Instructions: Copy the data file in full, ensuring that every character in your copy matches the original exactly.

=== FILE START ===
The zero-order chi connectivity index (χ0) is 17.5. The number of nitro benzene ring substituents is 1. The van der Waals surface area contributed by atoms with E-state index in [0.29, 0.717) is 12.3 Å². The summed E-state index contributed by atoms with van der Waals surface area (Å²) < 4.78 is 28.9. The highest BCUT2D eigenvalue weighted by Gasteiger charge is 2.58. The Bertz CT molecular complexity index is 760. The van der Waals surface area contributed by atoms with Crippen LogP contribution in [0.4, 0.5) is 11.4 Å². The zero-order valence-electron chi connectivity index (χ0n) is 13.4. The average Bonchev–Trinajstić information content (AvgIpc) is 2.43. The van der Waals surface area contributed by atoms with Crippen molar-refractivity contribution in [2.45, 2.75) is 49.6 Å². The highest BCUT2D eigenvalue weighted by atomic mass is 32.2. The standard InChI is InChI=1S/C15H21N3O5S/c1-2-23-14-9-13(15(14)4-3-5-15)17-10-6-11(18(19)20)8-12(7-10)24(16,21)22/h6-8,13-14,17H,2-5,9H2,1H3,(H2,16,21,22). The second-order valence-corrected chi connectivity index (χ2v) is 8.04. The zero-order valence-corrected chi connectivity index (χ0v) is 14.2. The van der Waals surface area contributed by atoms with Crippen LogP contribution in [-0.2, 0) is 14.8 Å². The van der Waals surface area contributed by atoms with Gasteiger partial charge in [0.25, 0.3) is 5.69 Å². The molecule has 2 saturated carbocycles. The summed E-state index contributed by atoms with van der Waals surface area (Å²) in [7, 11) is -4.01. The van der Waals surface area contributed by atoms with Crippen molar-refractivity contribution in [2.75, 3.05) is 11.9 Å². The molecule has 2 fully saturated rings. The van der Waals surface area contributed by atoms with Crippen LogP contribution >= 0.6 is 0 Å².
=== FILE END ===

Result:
The zero-order chi connectivity index (χ0) is 17.5. The number of nitro benzene ring substituents is 1. The van der Waals surface area contributed by atoms with E-state index in [0.29, 0.717) is 12.3 Å². The summed E-state index contributed by atoms with van der Waals surface area (Å²) < 4.78 is 28.9. The highest BCUT2D eigenvalue weighted by Gasteiger charge is 2.58. The Bertz CT molecular complexity index is 760. The van der Waals surface area contributed by atoms with Crippen LogP contribution in [0.4, 0.5) is 11.4 Å². The zero-order valence-electron chi connectivity index (χ0n) is 13.4. The average Bonchev–Trinajstić information content (AvgIpc) is 2.43. The van der Waals surface area contributed by atoms with Crippen molar-refractivity contribution in [2.45, 2.75) is 49.6 Å². The highest BCUT2D eigenvalue weighted by atomic mass is 32.2. The standard InChI is InChI=1S/C15H21N3O5S/c1-2-23-14-9-13(15(14)4-3-5-15)17-10-6-11(18(19)20)8-12(7-10)24(16,21)22/h6-8,13-14,17H,2-5,9H2,1H3,(H2,16,21,22). The second-order valence-corrected chi connectivity index (χ2v) is 8.04. The zero-order valence-corrected chi connectivity index (χ0v) is 14.2. The van der Waals surface area contributed by atoms with Crippen LogP contribution in [-0.2, 0) is 14.8 Å². The van der Waals surface area contributed by atoms with Gasteiger partial charge in [0.25, 0.3) is 5.69 Å². The molecule has 2 saturated carbocycles. The summed E-state index contributed by atoms with van der Waals surface area (Å²) in [7, 11) is -4.01. The van der Waals surface area contributed by atoms with Crippen molar-refractivity contribution in [2.75, 3.05) is 11.9 Å². The molecule has 2 fully saturated rings. The van der Waals surface area contributed by atoms with Crippen LogP contribution >= 0.6 is 0 Å².